After a military campaign in Syria, Turkey has stepped up its presence in northern Iraq against Kurdish rebels, ready to target their stronghold in Qandil, located some 40 km southeast of the Turkish border with Iraq's Erbil Province, but analysts say this potential move has serious security risks.

Several Turkish soldiers have been killed in the region in the recent months during clashes with Kurdistan Workers' Party (PKK), although the authorities remain vague over where the low-profile operation is taking place.

Blacklisted by Ankara and its Western allies, the PKK has been engaged in a bloody insurgency against the Turkish government since 1984.

Independent reports say several thousands of Turkish commandos have entered up to 30 km inside Iraq to establish control points and are expected to set a buffer zone in the near future.

In a mass gathering on Tuesday during his campaign for re-election, Turkish President Recep Tayyip Erdogan vowed to continue the fight in Syria and Iraq "until the last remaining terrorist ... is eliminated," promising to send the army and the air force to areas of concern when needed.

Experts say the Iraqi military operation is part of Turkey's integrated policy to remove all security threats from the PKK and its affiliates in a broad territory ranging from western Syria to eastern Iraq.

The Turkish army, backed by Syrian rebels, launched Operation Olive Branch on Jan. 20 against U.S.-backed Kurdish People's Protection Units (YPG), which Ankara sees as a terror group linked to the PKK.

Last week, Erdogan said "peace and security have returned in Afrin," which is now controlled by Syrian rebels after a successful operation.

Early this year, the Turkish strongman threatened to push the offensive further east to Syria's Manbij, where U.S. forces are stationed, risking confrontation between the two NATO allies.

On Monday, Washington and Ankara ultimately agreed on a plan to withdraw the YPG from the city as a step toward resolving the tense dispute in their ailing bilateral relations.

"This is part of an integrated plan to eradicate the threat that the PKK poses for Turkey. In northern Syria's Afrin, the Kurdish militia linked to the PKK has been neutralized. Now it's turn to target the PKK in Iraq so it can do no further harm," said Oytun Orhan, an analyst from the Ankara-based think thank ORSAM.

According to Orhan, the Turkish military would not seek to capture the entire rugged Qandil region given the geographical reasons, but prefer to encircle strategic positions to prevent the PKK's cross-border attacks into Turkey, and "jail the leadership and the bulk of the rebels there."

Turkish Interior Minister Suleyman Soylu told state-run Anadolu Agency that the target in Iraq is the Qandil Mountains, the PKK's key military base.

"Right now several areas were taken under control, especially in northern Iraq," Soylu said, suggesting that a move toward Qandil, where the leadership of the PKK is located, may be on the agenda, as some 5,000 rebels are believed to be based in the region where they launch operations against army positions inside Turkey.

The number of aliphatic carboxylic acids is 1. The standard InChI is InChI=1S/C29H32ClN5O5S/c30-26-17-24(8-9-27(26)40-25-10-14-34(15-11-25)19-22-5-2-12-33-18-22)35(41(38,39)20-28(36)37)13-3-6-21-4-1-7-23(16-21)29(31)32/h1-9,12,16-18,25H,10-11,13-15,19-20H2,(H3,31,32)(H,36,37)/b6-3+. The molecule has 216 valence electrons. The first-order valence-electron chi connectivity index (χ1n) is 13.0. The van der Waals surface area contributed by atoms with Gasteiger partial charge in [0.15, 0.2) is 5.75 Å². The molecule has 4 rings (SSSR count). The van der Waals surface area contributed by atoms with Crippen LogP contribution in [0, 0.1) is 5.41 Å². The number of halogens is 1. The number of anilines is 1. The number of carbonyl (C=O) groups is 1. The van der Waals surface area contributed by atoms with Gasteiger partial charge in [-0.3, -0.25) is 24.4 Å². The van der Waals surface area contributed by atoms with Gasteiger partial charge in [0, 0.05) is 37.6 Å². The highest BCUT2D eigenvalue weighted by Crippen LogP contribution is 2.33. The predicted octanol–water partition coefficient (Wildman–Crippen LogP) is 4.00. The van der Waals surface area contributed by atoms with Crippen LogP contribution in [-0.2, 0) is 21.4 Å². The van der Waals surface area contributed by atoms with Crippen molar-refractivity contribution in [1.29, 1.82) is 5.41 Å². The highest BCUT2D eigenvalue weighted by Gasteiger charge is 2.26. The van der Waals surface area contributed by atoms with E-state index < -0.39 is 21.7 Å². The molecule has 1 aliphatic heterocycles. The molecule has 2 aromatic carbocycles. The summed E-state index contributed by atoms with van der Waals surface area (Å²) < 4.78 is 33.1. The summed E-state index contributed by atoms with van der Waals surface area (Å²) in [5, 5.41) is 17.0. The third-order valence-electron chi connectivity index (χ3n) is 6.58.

On Monday, Turkish Deputy Prime Minister Bekir Bozdag also said his country reserves the right to launch an operation in Iraq's Qandil, and and "will do so any time it deems necessary."

Turkey has conducted frequent airstrikes against PKK targets in northern Iraq since the 1990s in hot pursuit of terrorists there.

"We are now following the in-depth operation in northern Iraq. Don't be surprised if the flag goes up in Qandil before the elections, and if the region that has been used as a hotbed of terrorism for years is cleared," said Ibrahim Karagul, a political analyst and journalist working for the pro-government Yeni Safak Daily.

"But the real operations will come after the elections. That is when Turkey's voice will rise" when the country will shift to a presidential system, he added.

Meanwhile, Orhan said the ongoing operation in Iraq is rooted more in security concerns than political motivations ahead of the elections on June 24.

"Ankara has always said it wants to cut off the routes used by the PKK to infiltrate from Iraq into Turkey and it's doing just that," he said.

"Because of operations launched in Syria, in (southeastern) Turkey and now in Iraq, the PKK has lost considerable amounts of man and arms and really can't hold its head up high," added the expert.

But for Serkan Demirtas, another political analyst, the assault in Qandil remains in its early stages and could only be launched in the coming months even if it is being planned.

"Qandil is a very difficult terrain and it's impossible to control it, so there is a lot of preparations needed to ensure that if an attack is launched it would be successful," said Demirtas, also the Ankara Bureau chief of Hurriyet Daily News.

"I don't think that a major offensive will be launched imminently and before the elections

Source: NAM News Network